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August 30 2014

styledotcom Four street style photographers on what they hope to see this #NYFW: stylem.ag/1tSZ66G @Le21eme pic.twitter.com/QNsiKlaoQ4

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2 posts tagged "Francesca Burns"

An Ode to Petri

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PETRI(E) Inventory 65 cover and "Melody of Caged Birds" shoot

In gritty 1980s London, John Galliano was wrapping up his studies at Central Saint Martins, Leigh Bowery was hosting pansexual club nights, and Nick Logan launched The Face. It was a time of unencumbered experimentation—sartorial and otherwise. And it was during this era that stylist Ray Petri—the man responsible for the anti-glam Buffalo movement—emerged on the scene. Petri (formerly Petrie) laid the bricks for the eclectic British fashion scene of today. His editorials, which set the tone in magazines such as Arena, i-D, and the above-mentioned The Face, pictured rough London teens in unexpected combinations of high fashion, tough workwear, athletic clothes, underwear, vintage, and beyond. He created not only a look but an ideology that was universally recognizable. And now, the iconoclast—who died of AIDS in 1989—is getting a magazine named after him.

 

Dhaka's Response

Founded by Zadrian Smith—a London-based writer, stylist, and producer who’s worked with such publications as Tank, Love, GQ Style and British VoguePETRI(E) Inventory 65 (the stylist would have turned 65 this year—published annually, the numbers will bump up accordingly) seeks to breathe new life into Petri’s legacy. Aiming to channel the man’s uncompromising, unfiltered vision, PETRI(E)’s editorial array extends far beyond fashion. The debut issue offers an ode to Petri by British Vogue’s Francesca Burns, a photo essay by Saiful Huq Omi that lenses the hope and strife within Bangladesh megalopolis, Dhaka (above), and an essay by Valerie Steele on her upcoming exhibition, Queer History. “I think there’s a vulnerability and honesty to each piece that I hope readers will appreciate,” Smith told Style.com. Also included is an editorial titled “Melody of Caged Birds,” (above, right) which, featuring Meadham Kirchhoff’s designs, serves as a visual antidote to the suppression of raw creative impulse. “Don’t get me wrong,” said Smith, “I know fashion is a business, but there needs to be a greater balance of business and creativity. At this rate, fashion will bleed itself of organic artistry.”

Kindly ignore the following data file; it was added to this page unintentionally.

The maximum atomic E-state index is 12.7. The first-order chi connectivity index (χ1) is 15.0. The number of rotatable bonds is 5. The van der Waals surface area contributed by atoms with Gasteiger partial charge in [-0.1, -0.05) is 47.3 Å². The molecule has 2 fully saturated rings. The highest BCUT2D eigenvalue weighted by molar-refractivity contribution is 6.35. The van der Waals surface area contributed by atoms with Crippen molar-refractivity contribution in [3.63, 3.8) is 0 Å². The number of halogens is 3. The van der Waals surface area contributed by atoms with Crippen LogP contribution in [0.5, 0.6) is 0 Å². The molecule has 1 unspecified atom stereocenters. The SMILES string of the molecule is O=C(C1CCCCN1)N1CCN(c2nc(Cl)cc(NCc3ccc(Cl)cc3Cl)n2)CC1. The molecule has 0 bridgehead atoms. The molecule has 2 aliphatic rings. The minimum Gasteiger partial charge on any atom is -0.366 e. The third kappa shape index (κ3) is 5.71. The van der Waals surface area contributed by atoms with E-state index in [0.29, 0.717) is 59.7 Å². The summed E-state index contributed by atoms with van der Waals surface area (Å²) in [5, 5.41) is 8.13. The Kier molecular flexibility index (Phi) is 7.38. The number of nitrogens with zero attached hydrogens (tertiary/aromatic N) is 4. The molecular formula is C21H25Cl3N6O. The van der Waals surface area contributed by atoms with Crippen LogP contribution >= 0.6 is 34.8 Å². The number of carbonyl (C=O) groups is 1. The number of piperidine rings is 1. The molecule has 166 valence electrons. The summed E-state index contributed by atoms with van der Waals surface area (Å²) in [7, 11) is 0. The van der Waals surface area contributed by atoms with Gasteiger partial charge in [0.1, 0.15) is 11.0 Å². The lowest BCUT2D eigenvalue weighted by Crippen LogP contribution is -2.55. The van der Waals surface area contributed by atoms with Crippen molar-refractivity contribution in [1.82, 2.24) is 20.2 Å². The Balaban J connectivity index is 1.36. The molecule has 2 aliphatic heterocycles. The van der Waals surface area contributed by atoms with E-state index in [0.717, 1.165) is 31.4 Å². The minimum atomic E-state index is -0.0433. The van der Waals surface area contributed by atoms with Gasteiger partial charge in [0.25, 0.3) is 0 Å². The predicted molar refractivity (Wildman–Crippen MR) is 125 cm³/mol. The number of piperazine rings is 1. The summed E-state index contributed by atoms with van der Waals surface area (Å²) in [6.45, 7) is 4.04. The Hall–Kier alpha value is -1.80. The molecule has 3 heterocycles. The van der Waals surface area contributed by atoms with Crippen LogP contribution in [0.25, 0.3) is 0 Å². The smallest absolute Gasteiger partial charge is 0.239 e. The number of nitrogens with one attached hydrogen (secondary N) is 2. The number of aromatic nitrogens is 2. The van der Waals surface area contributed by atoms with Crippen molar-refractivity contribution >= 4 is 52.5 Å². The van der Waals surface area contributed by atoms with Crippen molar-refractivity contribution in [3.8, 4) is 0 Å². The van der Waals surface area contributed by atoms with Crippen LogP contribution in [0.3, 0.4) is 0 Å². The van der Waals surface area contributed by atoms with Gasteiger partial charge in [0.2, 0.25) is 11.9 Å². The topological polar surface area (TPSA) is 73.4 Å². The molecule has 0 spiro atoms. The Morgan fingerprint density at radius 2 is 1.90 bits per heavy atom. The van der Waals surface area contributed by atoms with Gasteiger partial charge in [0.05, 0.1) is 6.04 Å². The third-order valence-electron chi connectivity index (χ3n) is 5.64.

PETRI(E) Inventory 65 launches on May 20, and is available for preorder here

London Gets A Whole New Style

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Last night in London, the yet-to-open Corinthia Hotel welcomed the fashion set into its stingray-lined Bassoon bar, where the likes of Savannah Miller, DJ Princess Julia, and host GQ editor in chief Dylan Jones toasted the launch of GQ Style‘s Spring/Summer issue. It was the first outing for the glossy’s new leadership, editor Ben Reardon and fashion directors Luke Day and Francesca Burns, who repped the London look in a koi-print ensemble from Mary Katrantzou’s Fall collection. “2011 is not about being fierce. It’s not about making such a scary statement or being the most directional, the ‘most weird,’ the most anything,” Reardon explained. “It’s about being honest, representing intelligent menswear, good styling, and culture.” On the culture front, there’s cover boy James Franco; on good styling, an exclusive feature on Mugler’s Nicola Formichetti.

The focus was the new mag, so even high-profile attendees like Alexa Chung, wearing rosebud Topshop skinny jeans and a vintage polka-dot blouse (somebody was paying attention during fashion week), kept a low profile in the VIP corner. “My friend designed the magazine and I’m here to support him,” she said, before returning to her pink ginger cocktail. Also in the elite section was Gareth Pugh, who’s jetting off to Mexico for a beach getaway next week. “I have lots of things coming up, but I’m contractually obligated from talking about them. So I shan’t!” he joked. Before making his exit he added, “I’m looking forward to relaxing but the wheels are always turning.” No rest for the wicked.

Photo: Courtesy of GQ Style